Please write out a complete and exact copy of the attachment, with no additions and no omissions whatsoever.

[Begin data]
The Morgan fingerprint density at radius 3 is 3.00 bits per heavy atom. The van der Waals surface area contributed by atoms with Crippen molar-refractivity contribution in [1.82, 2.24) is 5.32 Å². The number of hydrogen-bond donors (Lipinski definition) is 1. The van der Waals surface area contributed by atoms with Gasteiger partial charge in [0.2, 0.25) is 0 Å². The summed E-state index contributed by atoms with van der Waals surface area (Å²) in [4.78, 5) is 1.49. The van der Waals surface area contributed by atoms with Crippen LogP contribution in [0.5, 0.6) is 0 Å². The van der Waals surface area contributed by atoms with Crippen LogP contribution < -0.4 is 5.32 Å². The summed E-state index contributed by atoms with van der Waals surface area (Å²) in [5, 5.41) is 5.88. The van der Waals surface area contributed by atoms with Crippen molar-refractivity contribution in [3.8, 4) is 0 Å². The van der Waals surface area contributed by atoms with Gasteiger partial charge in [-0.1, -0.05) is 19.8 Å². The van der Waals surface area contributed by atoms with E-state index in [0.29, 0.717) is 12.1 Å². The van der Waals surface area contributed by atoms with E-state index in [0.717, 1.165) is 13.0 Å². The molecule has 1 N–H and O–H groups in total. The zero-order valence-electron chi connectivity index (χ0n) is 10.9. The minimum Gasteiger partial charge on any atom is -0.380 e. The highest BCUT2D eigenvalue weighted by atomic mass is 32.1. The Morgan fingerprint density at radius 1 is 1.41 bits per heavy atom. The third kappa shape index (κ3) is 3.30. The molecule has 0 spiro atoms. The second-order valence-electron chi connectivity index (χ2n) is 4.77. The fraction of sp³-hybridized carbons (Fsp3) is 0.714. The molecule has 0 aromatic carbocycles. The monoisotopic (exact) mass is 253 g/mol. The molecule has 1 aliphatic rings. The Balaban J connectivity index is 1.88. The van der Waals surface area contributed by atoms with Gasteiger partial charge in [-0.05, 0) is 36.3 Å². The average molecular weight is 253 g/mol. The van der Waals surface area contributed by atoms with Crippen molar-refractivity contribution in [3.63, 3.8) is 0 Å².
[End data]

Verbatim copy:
The Morgan fingerprint density at radius 3 is 3.00 bits per heavy atom. The van der Waals surface area contributed by atoms with Crippen molar-refractivity contribution in [1.82, 2.24) is 5.32 Å². The number of hydrogen-bond donors (Lipinski definition) is 1. The van der Waals surface area contributed by atoms with Gasteiger partial charge in [0.2, 0.25) is 0 Å². The summed E-state index contributed by atoms with van der Waals surface area (Å²) in [4.78, 5) is 1.49. The van der Waals surface area contributed by atoms with Crippen LogP contribution in [0.5, 0.6) is 0 Å². The van der Waals surface area contributed by atoms with Crippen LogP contribution < -0.4 is 5.32 Å². The summed E-state index contributed by atoms with van der Waals surface area (Å²) in [5, 5.41) is 5.88. The van der Waals surface area contributed by atoms with Crippen molar-refractivity contribution in [3.8, 4) is 0 Å². The van der Waals surface area contributed by atoms with Gasteiger partial charge in [-0.1, -0.05) is 19.8 Å². The van der Waals surface area contributed by atoms with E-state index in [0.29, 0.717) is 12.1 Å². The van der Waals surface area contributed by atoms with E-state index in [0.717, 1.165) is 13.0 Å². The molecule has 1 N–H and O–H groups in total. The zero-order valence-electron chi connectivity index (χ0n) is 10.9. The minimum Gasteiger partial charge on any atom is -0.380 e. The highest BCUT2D eigenvalue weighted by atomic mass is 32.1. The Morgan fingerprint density at radius 1 is 1.41 bits per heavy atom. The third kappa shape index (κ3) is 3.30. The molecule has 0 spiro atoms. The second-order valence-electron chi connectivity index (χ2n) is 4.77. The fraction of sp³-hybridized carbons (Fsp3) is 0.714. The molecule has 0 aromatic carbocycles. The monoisotopic (exact) mass is 253 g/mol. The molecule has 1 aliphatic rings. The Balaban J connectivity index is 1.88. The van der Waals surface area contributed by atoms with Gasteiger partial charge in [-0.05, 0) is 36.3 Å². The average molecular weight is 253 g/mol. The van der Waals surface area contributed by atoms with Crippen molar-refractivity contribution in [3.63, 3.8) is 0 Å².